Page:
Carry-over budget balances for the coming year (a much more interesting topic than anyone would have predicted a year ago)

While in many years, the issue of carry-over budget balances is something that only the accountants care about, it became a very hot topic in this state over the past spring and sparked controversy during the recent state budget process.  A number of state officials charged that the UW System and its institutions had not been fully transparent about these reserves to legislators and the public.

Transparency is one of my top priorities as chancellor. To demonstrate our commitment at UW-Madison to an open budget process, today I forwarded a memo from Vice Chancellor for Finance and Administration Darrell Bazzell to key legislators that updates our balance situation. You may recall that UW System brought the then current balance numbers to the Board of Regents for public discussion at its July meeting. Darrell’s memo, crafted in follow-up, details the current balance situation at UW-Madison.

As the memo shows, our reserve balance is expected to be approximately $130 million for the 2012-13 fiscal year. At the end of the 2011-12 fiscal year, the balance was about $102 million.

Account balances tend to fluctuate as revenue flows through and obligations are met, so it’s not necessarily a surprise that these balances are higher in the coming year. These numbers move up and down from year to year.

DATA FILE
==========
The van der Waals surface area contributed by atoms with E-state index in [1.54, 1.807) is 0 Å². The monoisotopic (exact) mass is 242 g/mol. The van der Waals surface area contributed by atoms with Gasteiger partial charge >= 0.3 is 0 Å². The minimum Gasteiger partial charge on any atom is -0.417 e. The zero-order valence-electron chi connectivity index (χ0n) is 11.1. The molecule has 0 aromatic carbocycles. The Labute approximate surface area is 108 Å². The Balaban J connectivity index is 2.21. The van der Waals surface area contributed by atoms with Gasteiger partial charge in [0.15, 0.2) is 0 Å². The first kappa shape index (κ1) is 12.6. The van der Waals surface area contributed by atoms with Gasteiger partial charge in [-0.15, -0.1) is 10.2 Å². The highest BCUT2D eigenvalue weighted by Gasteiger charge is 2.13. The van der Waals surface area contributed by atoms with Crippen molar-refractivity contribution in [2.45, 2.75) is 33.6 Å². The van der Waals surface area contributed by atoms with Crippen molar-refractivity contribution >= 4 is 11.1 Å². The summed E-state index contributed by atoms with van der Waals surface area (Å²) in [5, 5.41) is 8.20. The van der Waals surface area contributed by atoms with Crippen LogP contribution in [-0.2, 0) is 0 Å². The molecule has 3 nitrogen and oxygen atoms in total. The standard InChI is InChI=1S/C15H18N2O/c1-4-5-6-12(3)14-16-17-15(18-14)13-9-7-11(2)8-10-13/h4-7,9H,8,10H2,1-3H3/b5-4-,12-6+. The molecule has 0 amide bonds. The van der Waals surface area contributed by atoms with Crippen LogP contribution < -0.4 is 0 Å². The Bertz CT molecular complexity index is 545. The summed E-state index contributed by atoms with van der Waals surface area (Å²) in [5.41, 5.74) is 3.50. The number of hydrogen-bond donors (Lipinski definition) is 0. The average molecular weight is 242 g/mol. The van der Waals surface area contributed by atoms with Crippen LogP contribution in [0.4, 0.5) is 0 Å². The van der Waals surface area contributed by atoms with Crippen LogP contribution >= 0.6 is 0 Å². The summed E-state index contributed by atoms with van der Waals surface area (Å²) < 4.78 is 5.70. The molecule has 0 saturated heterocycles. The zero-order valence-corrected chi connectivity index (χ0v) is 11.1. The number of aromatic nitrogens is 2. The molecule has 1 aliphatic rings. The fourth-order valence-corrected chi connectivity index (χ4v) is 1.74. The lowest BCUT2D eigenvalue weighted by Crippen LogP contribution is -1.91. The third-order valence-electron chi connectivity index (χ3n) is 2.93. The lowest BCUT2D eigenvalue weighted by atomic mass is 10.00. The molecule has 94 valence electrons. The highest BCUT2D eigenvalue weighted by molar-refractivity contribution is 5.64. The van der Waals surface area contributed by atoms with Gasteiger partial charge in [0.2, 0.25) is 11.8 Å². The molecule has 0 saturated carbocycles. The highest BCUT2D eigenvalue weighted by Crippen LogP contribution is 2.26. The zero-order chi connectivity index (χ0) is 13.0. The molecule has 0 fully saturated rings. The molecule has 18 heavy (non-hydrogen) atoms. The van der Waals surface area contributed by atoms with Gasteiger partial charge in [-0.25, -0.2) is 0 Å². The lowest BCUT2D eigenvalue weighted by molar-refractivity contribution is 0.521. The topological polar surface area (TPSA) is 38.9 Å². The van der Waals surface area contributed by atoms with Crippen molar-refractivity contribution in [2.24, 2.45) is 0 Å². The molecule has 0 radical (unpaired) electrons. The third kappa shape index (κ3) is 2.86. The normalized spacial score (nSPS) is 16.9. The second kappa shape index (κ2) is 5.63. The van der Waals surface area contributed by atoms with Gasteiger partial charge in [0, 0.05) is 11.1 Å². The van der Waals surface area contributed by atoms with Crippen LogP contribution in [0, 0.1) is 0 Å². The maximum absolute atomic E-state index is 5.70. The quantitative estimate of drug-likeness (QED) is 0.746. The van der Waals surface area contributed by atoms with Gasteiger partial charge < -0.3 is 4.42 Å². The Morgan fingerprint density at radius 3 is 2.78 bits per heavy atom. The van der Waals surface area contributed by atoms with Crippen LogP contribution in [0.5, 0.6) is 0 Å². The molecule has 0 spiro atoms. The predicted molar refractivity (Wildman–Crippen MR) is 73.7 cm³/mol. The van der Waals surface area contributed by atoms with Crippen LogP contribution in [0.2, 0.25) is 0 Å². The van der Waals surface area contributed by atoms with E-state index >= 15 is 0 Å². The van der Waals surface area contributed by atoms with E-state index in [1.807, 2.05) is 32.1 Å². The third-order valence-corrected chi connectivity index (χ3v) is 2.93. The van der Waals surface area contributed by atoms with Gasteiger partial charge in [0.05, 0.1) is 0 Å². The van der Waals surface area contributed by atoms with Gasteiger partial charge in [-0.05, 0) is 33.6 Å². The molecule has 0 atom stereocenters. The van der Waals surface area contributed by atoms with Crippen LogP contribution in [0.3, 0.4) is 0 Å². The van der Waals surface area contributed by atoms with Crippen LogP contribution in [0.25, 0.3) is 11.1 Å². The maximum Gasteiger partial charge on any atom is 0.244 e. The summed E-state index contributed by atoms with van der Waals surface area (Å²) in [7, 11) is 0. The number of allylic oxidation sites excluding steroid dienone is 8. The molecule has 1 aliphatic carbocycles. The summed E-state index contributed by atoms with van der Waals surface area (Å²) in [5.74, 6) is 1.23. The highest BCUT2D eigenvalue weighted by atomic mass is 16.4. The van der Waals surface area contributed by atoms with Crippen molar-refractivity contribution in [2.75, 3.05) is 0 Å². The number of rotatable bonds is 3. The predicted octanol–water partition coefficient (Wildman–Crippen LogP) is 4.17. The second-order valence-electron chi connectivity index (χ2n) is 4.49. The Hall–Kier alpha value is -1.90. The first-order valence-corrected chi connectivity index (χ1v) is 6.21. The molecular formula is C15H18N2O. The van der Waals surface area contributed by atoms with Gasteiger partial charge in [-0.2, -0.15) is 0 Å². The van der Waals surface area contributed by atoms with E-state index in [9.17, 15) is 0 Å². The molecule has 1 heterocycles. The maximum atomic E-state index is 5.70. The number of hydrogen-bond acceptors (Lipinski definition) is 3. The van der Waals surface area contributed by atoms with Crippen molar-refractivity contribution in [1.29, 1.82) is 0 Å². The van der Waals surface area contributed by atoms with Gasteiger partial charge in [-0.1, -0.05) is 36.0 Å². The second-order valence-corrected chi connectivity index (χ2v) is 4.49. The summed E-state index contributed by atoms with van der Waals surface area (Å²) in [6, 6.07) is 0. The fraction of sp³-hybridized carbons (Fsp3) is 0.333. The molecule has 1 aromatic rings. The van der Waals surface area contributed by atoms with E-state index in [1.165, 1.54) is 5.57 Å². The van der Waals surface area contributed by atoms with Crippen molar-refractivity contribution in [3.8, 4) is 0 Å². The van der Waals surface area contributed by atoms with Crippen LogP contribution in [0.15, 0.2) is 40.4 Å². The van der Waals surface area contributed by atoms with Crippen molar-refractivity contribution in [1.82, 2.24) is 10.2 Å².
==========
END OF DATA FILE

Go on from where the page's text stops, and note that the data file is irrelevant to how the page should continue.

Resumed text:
The increase in fiscal year 2013 is mainly driven by three factors – additional revenue due to growth in our undergraduate enrollment, additional revenue from several new self-supporting programs targeted at non-traditional students, and fund transfers from the UW System due to utility savings.

We expect the balances to be much lower in 2014. About $45 million of the reserves will be spent to cover the budget reductions that were enacted this past spring for the next biennium. Also, a decline in federal funding will force us to shift a significant amount of the balances to cover ongoing costs for research infrastructure, costs that have been covered by indirect research dollars in the past.  In addition, as we determine that our tuition revenue is at a stably higher level, we will be hiring staff and paying expenses to serve these new students, but these new expenditures tend to lag behind the receipt of new tuition dollars.

It is reasonable for an institution of this size and complexity to keep some amount of capital in reserves. Such balances are a safeguard against revenue fluctuations caused by enrollment shifts or state budget cuts. Keeping some funds in reserve is also a prudent practice to cover or sudden cost increases for obligations like utilities or fringe benefits or as contingency for emergencies.

The question that was raised this spring is how much is appropriate to keep in reserve. I look forward to discussing the answer with our campus, the Board of Regents, the governor, and legislators. We all need to agree on the prudent level of reserves that UW-Madison should be expected to carry over from one year to the next.